ATHENS, Ga. — A publicly commissioned sculpture at the new home of University of Georgia Cooperative Extension in Athens-Clarke County takes the age-old question of “Which came first, the chicken or the egg?” to new heights.
“Origins,” a 20-foot-tall public art installation featuring a concrete chicken atop an egg, greets community members when they visit Athens-Clarke County Extension.
Local artists David Hale, David Harrison and Peter McCarron designed and built the sculpture in response to an open call for submissions for public art to adorn the new county building.
“When the open call went out, David Harrison and I were already working together on another project at the State Botanical Garden of Georgia,” McCarron said.
The pair enlisted another local artist, David Hale, to answer the call. Wanting to build a larger piece than they ever had before, they decided to play on the origin story of the chicken and the egg. McCarron and Hale developed the design, sketching out what would become their reference for the months it took to complete the installation.
“I still have the original design in my wallet,” continued McCarron. “It’s become worn down and tattered, but it really was our guiding star.”
McCarron led the creation of the structure’s foundation, following Harrison’s lead on the concrete layer. Hale took on the details of the piece, adorning the chicken and egg with intricate paintings.
Putting their previous experience and skills together, the artists took the two-dimensional design and erected a monument to something larger than life.
Before this project, the artists were unfamiliar with UGA Extension’s work, something that changed as they worked with Athens-Clarke County Extension and learned about its mission.
“Extension is a valuable resource to the community, not just in Athens but across the state,” McCarron said, expressing newfound appreciation for the organization. “They provide public access to the findings from UGA and help everyday people like us make the changes we need to make to lessen the impact of climate change.”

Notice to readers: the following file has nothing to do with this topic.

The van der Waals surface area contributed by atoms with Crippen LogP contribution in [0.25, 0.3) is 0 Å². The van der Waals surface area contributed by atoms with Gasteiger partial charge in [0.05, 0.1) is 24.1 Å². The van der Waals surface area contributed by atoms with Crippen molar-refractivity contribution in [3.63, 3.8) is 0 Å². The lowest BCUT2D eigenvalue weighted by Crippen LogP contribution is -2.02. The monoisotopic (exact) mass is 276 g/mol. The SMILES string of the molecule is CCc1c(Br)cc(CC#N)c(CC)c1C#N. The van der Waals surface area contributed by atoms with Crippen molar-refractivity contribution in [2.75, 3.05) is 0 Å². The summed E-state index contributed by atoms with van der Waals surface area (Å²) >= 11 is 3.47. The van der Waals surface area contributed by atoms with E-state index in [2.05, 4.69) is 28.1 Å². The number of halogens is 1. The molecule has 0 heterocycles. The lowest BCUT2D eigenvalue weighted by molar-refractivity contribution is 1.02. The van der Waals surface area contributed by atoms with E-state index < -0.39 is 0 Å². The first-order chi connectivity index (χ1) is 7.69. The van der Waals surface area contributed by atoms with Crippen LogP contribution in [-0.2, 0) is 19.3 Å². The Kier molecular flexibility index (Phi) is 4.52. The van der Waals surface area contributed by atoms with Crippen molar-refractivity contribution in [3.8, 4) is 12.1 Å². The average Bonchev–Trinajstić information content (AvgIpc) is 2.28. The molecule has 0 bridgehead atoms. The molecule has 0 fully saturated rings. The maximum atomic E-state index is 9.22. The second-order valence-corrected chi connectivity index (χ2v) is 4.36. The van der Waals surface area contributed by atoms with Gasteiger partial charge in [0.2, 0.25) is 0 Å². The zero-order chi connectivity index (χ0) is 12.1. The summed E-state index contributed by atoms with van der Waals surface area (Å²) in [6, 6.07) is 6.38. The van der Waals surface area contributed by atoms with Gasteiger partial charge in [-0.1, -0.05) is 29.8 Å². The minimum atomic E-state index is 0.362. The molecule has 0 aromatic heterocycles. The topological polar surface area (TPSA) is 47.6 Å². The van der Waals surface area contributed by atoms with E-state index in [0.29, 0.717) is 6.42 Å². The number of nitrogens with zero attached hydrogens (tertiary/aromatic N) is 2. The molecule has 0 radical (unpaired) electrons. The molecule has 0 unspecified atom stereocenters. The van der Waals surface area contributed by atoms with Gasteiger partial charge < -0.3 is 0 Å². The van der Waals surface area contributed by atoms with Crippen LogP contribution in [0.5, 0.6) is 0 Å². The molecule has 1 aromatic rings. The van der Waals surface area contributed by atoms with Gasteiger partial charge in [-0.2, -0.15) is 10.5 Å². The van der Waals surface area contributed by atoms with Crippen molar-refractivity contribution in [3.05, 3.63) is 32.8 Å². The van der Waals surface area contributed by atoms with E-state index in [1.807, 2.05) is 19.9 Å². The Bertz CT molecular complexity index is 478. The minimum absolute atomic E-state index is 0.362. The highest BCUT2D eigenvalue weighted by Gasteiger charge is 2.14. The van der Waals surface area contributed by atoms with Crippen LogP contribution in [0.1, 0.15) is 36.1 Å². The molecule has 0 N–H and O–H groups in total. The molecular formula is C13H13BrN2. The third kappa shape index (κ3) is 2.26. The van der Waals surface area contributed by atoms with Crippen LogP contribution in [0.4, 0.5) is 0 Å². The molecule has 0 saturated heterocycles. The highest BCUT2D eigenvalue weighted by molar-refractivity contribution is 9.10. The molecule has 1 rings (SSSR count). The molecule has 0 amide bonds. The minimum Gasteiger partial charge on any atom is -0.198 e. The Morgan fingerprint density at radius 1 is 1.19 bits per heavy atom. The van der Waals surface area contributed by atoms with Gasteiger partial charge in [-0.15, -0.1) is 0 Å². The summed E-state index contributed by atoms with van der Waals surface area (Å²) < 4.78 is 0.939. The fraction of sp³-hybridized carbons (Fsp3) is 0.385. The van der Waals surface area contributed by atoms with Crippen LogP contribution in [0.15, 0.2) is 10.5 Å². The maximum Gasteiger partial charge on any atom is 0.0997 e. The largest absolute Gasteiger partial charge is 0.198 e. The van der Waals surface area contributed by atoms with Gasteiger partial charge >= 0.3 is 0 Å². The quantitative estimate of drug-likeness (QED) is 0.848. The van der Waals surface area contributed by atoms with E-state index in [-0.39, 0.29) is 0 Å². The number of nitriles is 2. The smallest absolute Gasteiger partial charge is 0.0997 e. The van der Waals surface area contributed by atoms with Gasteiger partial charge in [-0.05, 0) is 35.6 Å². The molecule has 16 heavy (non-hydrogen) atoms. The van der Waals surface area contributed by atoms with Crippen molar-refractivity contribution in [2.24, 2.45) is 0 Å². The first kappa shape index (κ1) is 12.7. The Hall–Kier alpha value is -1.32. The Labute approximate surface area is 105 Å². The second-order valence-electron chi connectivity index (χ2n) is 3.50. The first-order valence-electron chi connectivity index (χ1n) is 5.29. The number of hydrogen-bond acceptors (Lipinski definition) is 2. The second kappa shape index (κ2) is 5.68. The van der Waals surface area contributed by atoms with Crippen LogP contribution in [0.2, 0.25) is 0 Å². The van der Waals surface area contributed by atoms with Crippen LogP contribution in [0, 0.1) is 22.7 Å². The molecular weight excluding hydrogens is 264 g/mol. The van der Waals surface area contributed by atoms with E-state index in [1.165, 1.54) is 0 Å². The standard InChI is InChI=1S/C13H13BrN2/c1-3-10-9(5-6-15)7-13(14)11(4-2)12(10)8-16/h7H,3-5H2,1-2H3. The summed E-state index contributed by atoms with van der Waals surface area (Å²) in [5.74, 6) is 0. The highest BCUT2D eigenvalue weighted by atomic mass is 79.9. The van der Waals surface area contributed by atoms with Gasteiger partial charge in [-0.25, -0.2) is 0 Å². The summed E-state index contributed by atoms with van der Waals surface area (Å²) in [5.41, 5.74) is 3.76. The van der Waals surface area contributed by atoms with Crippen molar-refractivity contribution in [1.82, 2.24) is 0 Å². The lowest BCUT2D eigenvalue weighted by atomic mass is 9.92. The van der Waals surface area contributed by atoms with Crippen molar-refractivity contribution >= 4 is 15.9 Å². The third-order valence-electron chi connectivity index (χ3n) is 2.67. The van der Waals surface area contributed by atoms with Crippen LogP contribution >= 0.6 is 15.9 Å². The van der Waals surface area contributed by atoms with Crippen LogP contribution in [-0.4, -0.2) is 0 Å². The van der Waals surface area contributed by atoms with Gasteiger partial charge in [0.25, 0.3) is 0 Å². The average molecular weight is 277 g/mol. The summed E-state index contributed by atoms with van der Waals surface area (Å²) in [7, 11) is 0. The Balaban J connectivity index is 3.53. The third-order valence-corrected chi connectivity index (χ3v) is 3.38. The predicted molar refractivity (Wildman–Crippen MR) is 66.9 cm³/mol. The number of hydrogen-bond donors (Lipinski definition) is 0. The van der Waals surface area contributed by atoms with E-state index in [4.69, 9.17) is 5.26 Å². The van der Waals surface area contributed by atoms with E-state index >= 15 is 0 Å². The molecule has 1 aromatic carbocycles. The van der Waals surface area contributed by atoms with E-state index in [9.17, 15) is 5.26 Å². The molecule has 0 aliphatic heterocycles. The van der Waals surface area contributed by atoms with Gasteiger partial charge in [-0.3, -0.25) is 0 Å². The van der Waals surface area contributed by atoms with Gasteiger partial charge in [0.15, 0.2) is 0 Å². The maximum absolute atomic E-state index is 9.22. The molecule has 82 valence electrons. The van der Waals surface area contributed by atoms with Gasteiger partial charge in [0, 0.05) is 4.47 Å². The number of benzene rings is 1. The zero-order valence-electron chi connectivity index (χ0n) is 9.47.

Reflecting on the meaning of the piece, McCarron added, “It’s about longevity, going back to our roots, and how we rely on nature to teach and sustain us. We want to inspire wonder.”
Each element of the piece is imbued with symbolism, including the sun and moon weathervane that sits atop the sculpture, honoring the cardinal directions and how nature leads efforts of progress. And, of course, the more literal question of origins comes top of mind in the positioning of the chicken atop the egg.
The installation was supported by the Special Purpose Local Option Sales Tax (SPLOST) via the Athens-Clarke County Unified Government, which funds community projects from road and park improvements to new equipment for the fire department. SPLOST also requires new construction in the county to utilize 1 percent of the building budget for public art. Upon approval of any new construction project, the Athens Cultural Affairs Commission (ACAC) helps coordinate these efforts, putting out an open call for art projects fitting the theme of the target site.
Tatiana Veneruso, the public art coordinator for the Athens-Clarke County Leisure Services Department, works with ACAC to manage these projects. The county government created Veneruso’s position to coordinate the influx of projects and work closely with ACAC and the community to ensure these projects reflect the purpose of the SPLOST ordinance, which began 10 years ago.
“Once a project starts, I work with the ‘user group,’ meaning those that use the new building — in this case, Athens-Clarke County Extension, Georgia 4-H and the University of Georgia — and ACAC to define the parameters,” said Veneruso, who worked closely with County Extension Coordinator Jackie Dallas to set the parameters for the open call.
“For this project, we decided we wanted an outdoor sculpture with an agricultural theme. We received about eight proposals that went through the selection review, where members of the user group and community members that have businesses or live in the area review the proposals and determine the recipient,” Veneruso explained. After the blind selection of the winning design, the mayor and commission approved the project and the artists got to work.
The Athens-Clarke County government plans to hold a ribbon-cutting ceremony in early January. In the meantime, “Origins” is complete and open to the public for viewing.
Carly Alyse Mirabile is with the University of Georgia’s College of Agricultural and Environmental Sciences.